Representatives of Libya’s rival administration have reached an agreement in negotiations in Morocco for appointments at their country’s premier institutions.
Discussing the “Libyan Dialogue”, the discussion brought together five participants from the internationally recognized government of the National Assembly (GNA), which controls the capital, Tripoli and the North-West, and from the House of Representatives (H.O.R.) Five other, based eastern city of Tobruk.
Following the meeting in Buznica on Thursday, Idris Omran of HoR read a joint statement to reporters in which the delegates had agreed on “criteria, transparent mechanisms and objectives” for key positions.
He did not provide further details, but said the two sides would meet again during the last week of September so that the mechanism could “finalize the agreement’s implementation and activism”.
The naming of Libya’s central bank, its national oil corporation and the heads of the armed forces has been the main point of contention according to Libyan media.
Parallel to the talks in Morocco, a “consultation” between Libyan stakeholders and members of the UN Assistance Mission in Libya took place this week in Montreux, Switzerland. (UNSMIL).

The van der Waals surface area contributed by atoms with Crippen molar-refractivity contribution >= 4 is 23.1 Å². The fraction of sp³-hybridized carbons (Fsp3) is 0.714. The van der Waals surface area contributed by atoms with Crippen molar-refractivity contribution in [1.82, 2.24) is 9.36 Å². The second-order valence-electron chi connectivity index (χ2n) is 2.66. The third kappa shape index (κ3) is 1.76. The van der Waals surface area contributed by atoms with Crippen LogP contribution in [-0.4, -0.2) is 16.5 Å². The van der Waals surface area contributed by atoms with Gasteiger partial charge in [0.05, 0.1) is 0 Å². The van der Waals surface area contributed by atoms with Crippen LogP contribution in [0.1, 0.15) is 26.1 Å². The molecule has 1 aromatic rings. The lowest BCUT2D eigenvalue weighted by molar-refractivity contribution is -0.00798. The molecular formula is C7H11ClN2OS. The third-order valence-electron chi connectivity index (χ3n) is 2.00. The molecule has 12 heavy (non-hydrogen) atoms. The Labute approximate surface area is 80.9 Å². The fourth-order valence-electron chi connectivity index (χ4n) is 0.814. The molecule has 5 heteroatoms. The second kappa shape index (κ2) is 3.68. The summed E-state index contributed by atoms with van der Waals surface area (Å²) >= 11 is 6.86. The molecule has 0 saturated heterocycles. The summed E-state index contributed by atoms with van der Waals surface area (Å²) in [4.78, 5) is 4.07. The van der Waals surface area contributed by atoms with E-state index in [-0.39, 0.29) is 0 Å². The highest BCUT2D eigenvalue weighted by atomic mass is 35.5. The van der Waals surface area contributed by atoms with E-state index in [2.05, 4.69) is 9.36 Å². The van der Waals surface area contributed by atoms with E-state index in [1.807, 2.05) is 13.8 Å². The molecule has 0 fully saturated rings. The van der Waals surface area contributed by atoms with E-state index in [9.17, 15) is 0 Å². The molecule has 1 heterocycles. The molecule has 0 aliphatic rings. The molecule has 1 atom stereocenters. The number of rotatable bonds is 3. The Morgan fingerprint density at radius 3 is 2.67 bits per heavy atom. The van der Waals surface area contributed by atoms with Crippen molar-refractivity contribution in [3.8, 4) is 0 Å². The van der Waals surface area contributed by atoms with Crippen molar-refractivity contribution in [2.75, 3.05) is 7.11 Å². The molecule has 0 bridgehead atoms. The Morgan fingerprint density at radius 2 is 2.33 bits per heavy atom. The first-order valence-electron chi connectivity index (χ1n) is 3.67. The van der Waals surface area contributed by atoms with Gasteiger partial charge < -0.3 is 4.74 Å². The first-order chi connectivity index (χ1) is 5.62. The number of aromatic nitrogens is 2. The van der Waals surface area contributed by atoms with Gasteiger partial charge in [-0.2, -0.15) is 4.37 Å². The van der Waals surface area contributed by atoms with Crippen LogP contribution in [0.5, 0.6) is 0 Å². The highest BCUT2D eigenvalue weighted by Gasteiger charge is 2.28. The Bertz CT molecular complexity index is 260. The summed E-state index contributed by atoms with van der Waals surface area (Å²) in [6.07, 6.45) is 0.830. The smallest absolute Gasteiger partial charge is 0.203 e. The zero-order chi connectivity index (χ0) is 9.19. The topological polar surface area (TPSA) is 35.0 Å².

Held between 7-9 September Under the auspices of Humanitarian Dialogue Center, These meetings were hostile to a call made by rival Libyan administrations on 22 August and a call for nationwide elections.
The Montreux Dialogue “provides a basis for all Libyan stakeholders to chart a path forward”, Said Stephanie Williams, interim envoy to Libya to the United Nations.
Williams also welcomed the meetings in Morocco and said that UNSMIL would try to prepare the ground to resume Libyan political dialogue.
“We call on the international community to support this process and respect the rights of the Libyan people to determine their future, to respect their sovereignty,” he said.
Libya has faced violent chaos for almost a decade since the 2011 NATO-backed uprising and long-time ruler Muammar Gaddafi was killed.
The oil-rich country has been divided between governments in the East and West since disputed elections and increased fighting in 2014.
The crisis worsened last year when army commander Khalifa Hauptter, whose army controls eastern Libya and supported by Egypt, the UAE and Russia, launched an aggressive campaign to seize Tripoli, Seat of GNA, An administration brought by the UN-brokerage deal in December 2015 following negotiations in Morocco.
Haftar was beaten back by Turkish-backed GNA forces earlier this year and has now ceased fighting around the central city of Sirte, the gateway to Libya’s eastern oil fields and export terminals.
Al Jazeera and news agencies